- Chris Forsberg, ESPN Staff Writer
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ESPN's Chris Broussard, citing league sources, reported Tuesday that the Boston Celtics and Charlotte Bobcats are talking about a trade centered around a swap of forward Glen Davis and guard D.J. Augustin.
Sources cautioned that nothing is imminent, but said the clubs are having discussions.
The Bobcats have been searching for a power forward, and the 6-9 Davis could be their man. The Celtics, meanwhile, have been longing for a backup point guard, and Augustin, who's fallen out of favor with Charlotte coach Larry Brown, would be more than adequate.
A straight-up trade would not work because Davis is a base-year compensation player, so other players would have to be involved to meet the financial requirements. That could be a sticking point in the deal.
While teams don't typically trade big for small, Boston is a bit aggravated with Davis, who's had a few off-the-court problems this season. Most notably, he missed the first 27 games of the season after breaking his thumb in an early morning scuffle with a friend.
The Celtics have been rumored to be shopping Ray Allen, and while league sources insist the word "shopping'' is too strong, they say the shooting guard is definitely available. Few believe he'll be traded before the Feb. 18 deadline, though, because the Celtics aren't likely to get a better player in return.
This is one of many trade rumors sure to swirl as the Feb. 18 deadline nears. Let's break it down:
Does it work?: Utilizing the ESPN NBA Trade Machine, this deal won't work straight up, but one version that does come back successful is Davis and Shelden Williams for Augustin. While Davis' base salary for this season is $3 million, his trade value is sliced in half due to base year compensation. When coupled with Williams' $825,497, it's enough to swap for Augustin's $2.37 million deal. (Bill Simmons points out another version that works).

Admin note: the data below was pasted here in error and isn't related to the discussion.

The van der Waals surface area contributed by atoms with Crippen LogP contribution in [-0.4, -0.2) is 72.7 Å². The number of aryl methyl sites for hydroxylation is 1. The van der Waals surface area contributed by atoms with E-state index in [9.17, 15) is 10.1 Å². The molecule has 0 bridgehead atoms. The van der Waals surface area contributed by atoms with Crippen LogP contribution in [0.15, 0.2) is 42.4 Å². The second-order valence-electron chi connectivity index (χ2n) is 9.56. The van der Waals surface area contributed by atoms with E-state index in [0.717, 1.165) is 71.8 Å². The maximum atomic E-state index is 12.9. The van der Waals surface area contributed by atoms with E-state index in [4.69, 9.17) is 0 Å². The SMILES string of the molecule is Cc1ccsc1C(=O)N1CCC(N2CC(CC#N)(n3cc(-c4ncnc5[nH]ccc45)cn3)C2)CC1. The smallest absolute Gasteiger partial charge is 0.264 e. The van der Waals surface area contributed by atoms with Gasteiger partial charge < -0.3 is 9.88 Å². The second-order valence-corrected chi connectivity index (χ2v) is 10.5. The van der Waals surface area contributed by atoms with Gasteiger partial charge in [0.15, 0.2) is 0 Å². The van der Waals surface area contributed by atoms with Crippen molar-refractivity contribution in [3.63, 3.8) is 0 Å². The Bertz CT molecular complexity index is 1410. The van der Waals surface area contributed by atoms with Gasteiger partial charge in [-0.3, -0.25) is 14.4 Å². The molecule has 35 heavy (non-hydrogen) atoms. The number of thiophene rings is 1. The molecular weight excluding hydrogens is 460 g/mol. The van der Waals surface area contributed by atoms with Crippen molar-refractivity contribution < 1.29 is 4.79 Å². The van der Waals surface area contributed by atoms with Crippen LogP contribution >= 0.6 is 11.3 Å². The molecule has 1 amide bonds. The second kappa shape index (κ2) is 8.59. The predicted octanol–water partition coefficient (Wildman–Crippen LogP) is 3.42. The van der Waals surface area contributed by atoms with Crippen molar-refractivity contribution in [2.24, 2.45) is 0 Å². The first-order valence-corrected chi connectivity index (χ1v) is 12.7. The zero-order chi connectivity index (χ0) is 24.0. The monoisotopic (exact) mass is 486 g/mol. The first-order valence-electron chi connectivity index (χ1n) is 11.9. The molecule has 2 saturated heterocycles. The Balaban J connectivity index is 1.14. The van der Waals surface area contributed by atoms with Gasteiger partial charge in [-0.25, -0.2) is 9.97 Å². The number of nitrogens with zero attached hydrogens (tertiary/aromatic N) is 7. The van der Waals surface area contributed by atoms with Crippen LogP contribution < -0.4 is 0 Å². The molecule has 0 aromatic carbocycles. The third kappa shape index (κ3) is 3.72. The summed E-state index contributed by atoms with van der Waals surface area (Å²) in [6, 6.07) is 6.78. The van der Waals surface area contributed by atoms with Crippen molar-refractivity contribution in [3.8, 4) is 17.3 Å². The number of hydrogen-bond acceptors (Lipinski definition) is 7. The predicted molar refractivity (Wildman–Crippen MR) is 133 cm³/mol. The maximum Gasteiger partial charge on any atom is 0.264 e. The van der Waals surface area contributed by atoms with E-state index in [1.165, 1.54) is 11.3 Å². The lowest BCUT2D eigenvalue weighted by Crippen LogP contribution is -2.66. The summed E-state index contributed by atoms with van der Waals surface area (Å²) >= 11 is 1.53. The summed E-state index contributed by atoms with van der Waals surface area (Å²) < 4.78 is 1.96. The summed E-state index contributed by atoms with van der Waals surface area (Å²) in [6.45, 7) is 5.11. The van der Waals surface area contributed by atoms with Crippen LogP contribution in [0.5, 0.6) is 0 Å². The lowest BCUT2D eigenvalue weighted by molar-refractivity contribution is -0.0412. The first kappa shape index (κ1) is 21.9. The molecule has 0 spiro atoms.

Does it make sense?: Our gut says this one doesn't make sense for Boston. Do the Celtics need a backup point guard? Yes. But the team also just went 28 games without Marquis Daniels, who should resume primary ball-handling responsibilities off the bench as his surgically-repaired left thumb heals. If the team was desperate for a backup ball-handler, it would seem they would have pursued this sort of swap sooner. What's more, Boston seemingly needs Davis' depth in the frontcourt given that Williams has been dropped from the rotation (nine straight DNPs) and Rasheed Wallace continues to be ineffective. Losing Davis would elevate Brian Scalabrine to primary backup at the four spot.
Final thoughts: Despite some frustrating actions this season (off-court fight before season started; obscene comment to fan in Detroit), Davis appears to be coming on strong lately. He's getting more comfortable as his right thumb heals and he's added great energy off the bench (more than once recently he's hauled in multiple offensive rebounds on a possession). Davis talked at length Monday about his desire to increase his role and return to the type of indispensable presence he was when Kevin Garnett was injured in last year's postseason (more on that Wednesday). We just don't see this as a move that improves the Celtics moving forward. They can find more economical ways to fill the void at backup point guard if forced to look outside their locker room.